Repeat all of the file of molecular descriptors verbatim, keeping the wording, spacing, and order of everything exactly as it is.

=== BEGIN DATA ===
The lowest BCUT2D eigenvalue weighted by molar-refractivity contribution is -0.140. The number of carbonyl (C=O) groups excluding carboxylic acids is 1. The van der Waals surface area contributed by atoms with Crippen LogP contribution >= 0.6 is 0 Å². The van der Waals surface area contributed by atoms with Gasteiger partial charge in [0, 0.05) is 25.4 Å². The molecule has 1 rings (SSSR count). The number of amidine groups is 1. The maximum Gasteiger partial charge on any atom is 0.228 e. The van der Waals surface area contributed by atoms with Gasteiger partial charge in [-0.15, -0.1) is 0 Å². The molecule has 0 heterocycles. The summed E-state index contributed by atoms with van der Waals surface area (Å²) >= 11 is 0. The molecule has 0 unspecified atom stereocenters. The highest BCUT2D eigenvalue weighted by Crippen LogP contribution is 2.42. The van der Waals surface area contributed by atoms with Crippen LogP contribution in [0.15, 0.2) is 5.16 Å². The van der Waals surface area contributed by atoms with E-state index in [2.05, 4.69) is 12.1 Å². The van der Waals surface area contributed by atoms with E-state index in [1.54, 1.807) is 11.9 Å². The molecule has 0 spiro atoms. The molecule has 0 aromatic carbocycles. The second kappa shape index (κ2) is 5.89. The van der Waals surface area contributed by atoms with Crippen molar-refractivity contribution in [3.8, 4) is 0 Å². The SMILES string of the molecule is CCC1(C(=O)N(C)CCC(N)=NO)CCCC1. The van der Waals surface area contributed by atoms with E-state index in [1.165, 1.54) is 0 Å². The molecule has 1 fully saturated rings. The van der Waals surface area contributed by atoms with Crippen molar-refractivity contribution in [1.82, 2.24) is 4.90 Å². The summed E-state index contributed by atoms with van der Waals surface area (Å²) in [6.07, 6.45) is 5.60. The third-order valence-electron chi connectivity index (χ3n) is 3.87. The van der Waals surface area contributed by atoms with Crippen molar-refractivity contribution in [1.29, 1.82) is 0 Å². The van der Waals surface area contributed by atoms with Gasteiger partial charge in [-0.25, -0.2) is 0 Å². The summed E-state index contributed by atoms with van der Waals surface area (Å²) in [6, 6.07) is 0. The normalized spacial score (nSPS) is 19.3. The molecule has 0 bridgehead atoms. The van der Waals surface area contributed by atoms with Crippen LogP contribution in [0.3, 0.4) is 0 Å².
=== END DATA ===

The lowest BCUT2D eigenvalue weighted by molar-refractivity contribution is -0.140. The number of carbonyl (C=O) groups excluding carboxylic acids is 1. The van der Waals surface area contributed by atoms with Crippen LogP contribution >= 0.6 is 0 Å². The van der Waals surface area contributed by atoms with Gasteiger partial charge in [0, 0.05) is 25.4 Å². The molecule has 1 rings (SSSR count). The number of amidine groups is 1. The maximum Gasteiger partial charge on any atom is 0.228 e. The van der Waals surface area contributed by atoms with Gasteiger partial charge in [-0.15, -0.1) is 0 Å². The molecule has 0 heterocycles. The summed E-state index contributed by atoms with van der Waals surface area (Å²) >= 11 is 0. The molecule has 0 unspecified atom stereocenters. The highest BCUT2D eigenvalue weighted by Crippen LogP contribution is 2.42. The van der Waals surface area contributed by atoms with Crippen LogP contribution in [0.15, 0.2) is 5.16 Å². The van der Waals surface area contributed by atoms with E-state index in [2.05, 4.69) is 12.1 Å². The van der Waals surface area contributed by atoms with E-state index in [1.54, 1.807) is 11.9 Å². The molecule has 0 spiro atoms. The molecule has 0 aromatic carbocycles. The second kappa shape index (κ2) is 5.89. The van der Waals surface area contributed by atoms with Crippen molar-refractivity contribution in [3.8, 4) is 0 Å². The SMILES string of the molecule is CCC1(C(=O)N(C)CCC(N)=NO)CCCC1. The van der Waals surface area contributed by atoms with E-state index in [1.165, 1.54) is 0 Å². The molecule has 1 fully saturated rings. The van der Waals surface area contributed by atoms with Crippen molar-refractivity contribution in [1.82, 2.24) is 4.90 Å². The summed E-state index contributed by atoms with van der Waals surface area (Å²) in [6.07, 6.45) is 5.60. The third-order valence-electron chi connectivity index (χ3n) is 3.87. The van der Waals surface area contributed by atoms with Crippen molar-refractivity contribution in [1.29, 1.82) is 0 Å². The van der Waals surface area contributed by atoms with Gasteiger partial charge in [-0.25, -0.2) is 0 Å². The summed E-state index contributed by atoms with van der Waals surface area (Å²) in [6, 6.07) is 0. The normalized spacial score (nSPS) is 19.3. The molecule has 0 bridgehead atoms. The van der Waals surface area contributed by atoms with Crippen LogP contribution in [0.3, 0.4) is 0 Å².